Reviewed by Zachary Severt
In Rachel Cusk’s new novel Transit a writer and mother of two young sons recalls the moment when her marriage ended. “It was as though our ability to believe in ourselves, in our home and our family and in who we said we were, was being worn so thin it might give way entirely.” The scene she’s describing doesn’t include her husband: he’s at work, she’s at home with the kids; they’re waiting. It’s the waiting that proves unbearable, and leaves room for the narrator to recognize her life as empty routine, looking ”all at once like a form that could be broken, could be suddenly and shockingly transgressed.”
Transit is a sequel. In its predecessor, Outline, the narrator is adrift in Athens, Greece, where she has come to teach a workshop in fiction. The divorce has already occurred. Exhausted by the subject of herself, the narrator’s character is defined only through interaction with others – creative writing students, neighboring air travelers, complete strangers – and because Cusk strips so much narrative convention from the novel – traditional scene-setting, plot points, plodding character development – her writing instead homes in on her interlocutors in passages of intense observation. The general effect is that of a Rorschach blot, wherein “everywhere you looked, there was only the reflection of what was already there.” I.e. what she sees in them exposes her.
From Outline to Transit the form is mostly unchanged. The narrator speaks with students and strangers, with house builders and estate agents. Freudian terms like “transference” and “identification” are sprinkled throughout. One character is caught reading a book by the famous psychoanalyst Carl Jung. But whereas Outline was a document of drift, Transit charts the run-up to rebirth.
Now back from Athens, the narrator is alone and overseeing the reconstruction of a dilapidated London flat that will serve as her home, post-divorce. Although her sons will join her, they are notably off-page for much of the novel, the site of reconstruction having been deemed unsafe for children.
Because Cusk deals heavily in metaphor – and she does deal heavily in metaphor, it being perhaps the only fictional device she finds indispensable to the form – we understand that the narrator is, herself, the site of reconstruction. Numerous mentions of tree roots give the impression that she is finally “putting down roots.” And all of this would be a bit obnoxious if that weren’t exactly the point. Because the narrator sees the metaphors, and sees the metaphors as metaphors, as fictional devices outmoded as a condition of her divorce, that transgression of permanence that incurred in her a loss of faith in lasting love, in objective reality, and in the project of fiction. Rachel Cusk may have felt this way herself – her 2012 memoir Aftermath exhaustively details the dissolution of her own marriage – and although it’s a fool’s errand to go searching for traces of biography in works of fiction, Cusk suggests that fiction may be as good a form as non-fiction for getting at the truth.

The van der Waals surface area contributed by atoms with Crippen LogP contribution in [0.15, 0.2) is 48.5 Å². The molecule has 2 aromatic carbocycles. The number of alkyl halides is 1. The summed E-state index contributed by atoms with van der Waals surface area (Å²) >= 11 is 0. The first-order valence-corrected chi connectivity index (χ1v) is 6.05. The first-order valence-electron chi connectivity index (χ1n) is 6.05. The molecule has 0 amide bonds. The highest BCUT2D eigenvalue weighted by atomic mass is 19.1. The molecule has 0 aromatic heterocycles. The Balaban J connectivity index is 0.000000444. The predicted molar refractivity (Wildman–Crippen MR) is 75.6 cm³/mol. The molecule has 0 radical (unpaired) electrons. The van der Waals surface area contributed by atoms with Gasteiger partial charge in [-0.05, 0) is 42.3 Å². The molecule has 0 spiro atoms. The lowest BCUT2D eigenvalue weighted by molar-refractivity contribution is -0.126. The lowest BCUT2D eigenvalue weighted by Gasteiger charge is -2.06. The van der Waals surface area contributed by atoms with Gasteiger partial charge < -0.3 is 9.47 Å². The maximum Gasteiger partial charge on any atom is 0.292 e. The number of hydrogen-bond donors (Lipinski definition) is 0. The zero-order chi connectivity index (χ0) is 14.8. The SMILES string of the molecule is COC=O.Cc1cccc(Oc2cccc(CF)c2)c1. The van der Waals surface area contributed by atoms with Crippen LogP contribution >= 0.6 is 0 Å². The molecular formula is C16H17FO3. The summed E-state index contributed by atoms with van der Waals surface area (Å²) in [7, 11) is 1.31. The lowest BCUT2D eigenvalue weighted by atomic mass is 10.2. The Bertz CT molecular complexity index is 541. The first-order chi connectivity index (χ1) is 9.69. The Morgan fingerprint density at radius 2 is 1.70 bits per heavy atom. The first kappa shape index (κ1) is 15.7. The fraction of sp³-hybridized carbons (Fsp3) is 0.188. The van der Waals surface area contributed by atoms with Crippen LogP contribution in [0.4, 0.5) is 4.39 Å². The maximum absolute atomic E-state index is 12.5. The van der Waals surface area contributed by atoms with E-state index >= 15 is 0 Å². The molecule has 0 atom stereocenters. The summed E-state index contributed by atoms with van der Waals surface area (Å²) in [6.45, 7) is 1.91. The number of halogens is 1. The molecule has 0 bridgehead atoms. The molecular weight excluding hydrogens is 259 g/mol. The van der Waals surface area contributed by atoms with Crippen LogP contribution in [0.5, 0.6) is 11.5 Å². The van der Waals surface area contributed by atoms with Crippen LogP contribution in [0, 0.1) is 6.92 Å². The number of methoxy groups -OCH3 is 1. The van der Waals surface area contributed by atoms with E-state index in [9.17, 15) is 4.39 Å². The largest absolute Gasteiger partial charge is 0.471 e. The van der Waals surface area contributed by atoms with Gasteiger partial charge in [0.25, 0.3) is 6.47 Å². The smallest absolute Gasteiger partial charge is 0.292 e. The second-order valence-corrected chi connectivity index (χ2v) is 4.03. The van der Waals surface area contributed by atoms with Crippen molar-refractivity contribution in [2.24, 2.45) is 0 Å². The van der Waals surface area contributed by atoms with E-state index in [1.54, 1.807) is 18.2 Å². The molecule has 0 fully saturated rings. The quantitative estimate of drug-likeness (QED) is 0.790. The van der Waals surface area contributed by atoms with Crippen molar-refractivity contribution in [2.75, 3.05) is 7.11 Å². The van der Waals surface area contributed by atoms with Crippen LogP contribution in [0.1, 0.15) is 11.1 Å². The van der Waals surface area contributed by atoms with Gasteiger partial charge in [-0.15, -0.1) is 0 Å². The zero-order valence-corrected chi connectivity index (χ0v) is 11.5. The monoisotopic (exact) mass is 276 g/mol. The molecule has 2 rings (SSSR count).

In one crucial (and lengthy) scene from the novel we overhear memoirists discussing strategies for reproducing “the mechanism of time” – i.e. how they shape reality, or how they misshape reality. In another, we hear an account of a man whose lost his wife’s dog. It’s a good story, but when he’s finished he says: “Diane tells that story better than I do.” Better, maybe. Differently, without a doubt. What the screen of fiction allows Cusk to say that she couldn’t with her divorce memoir is that writers aren’t the only ones who distort truth in the telling. We’re all self-certain narrators who sometimes misremember, sometimes lie, sometimes smooth an edge or lose the thread.
Cusk’s obvious gifts are her sentences, full of sharp humor and psychological precision. Like Outline before it, Transit is made to feel fragmentary, without organizing principles, nothing but a collection of scenes in the life of its scrim-like author-narrator, and this seeming lack of structure forces us to savor the words as arranged on the page. Each sentence its own island of meaning.
Cusk’s great achievement, however, lies in deconstructing the components of fiction without dimming their natural light: Those metaphors, however obvious, still work. Even plot is made palatable to the ironical narrator, “plot” being just another word for the author’s way of “reproducing the mechanism of time.” The kicker comes near the end of the novel when, for the first time, the narrator’s name is invoked. I won’t spoil the circumstances of the scene. Suffice it to say that she’s returned her sense of self, and her faith in a stable identity. It’s only pages later that we sense a weakening of resistance. “I felt change far beneath me,” she remarks, “moving deep beneath the surface of things, like the plates of the earth blindly moving in their black traces.”
Early in the book, Cusk promises no “concrete explanations,” but this dawning faith in fate – referred to by one character as “truth in its natural state” – represents an unambiguous move in the right direction for a woman in want of mooring.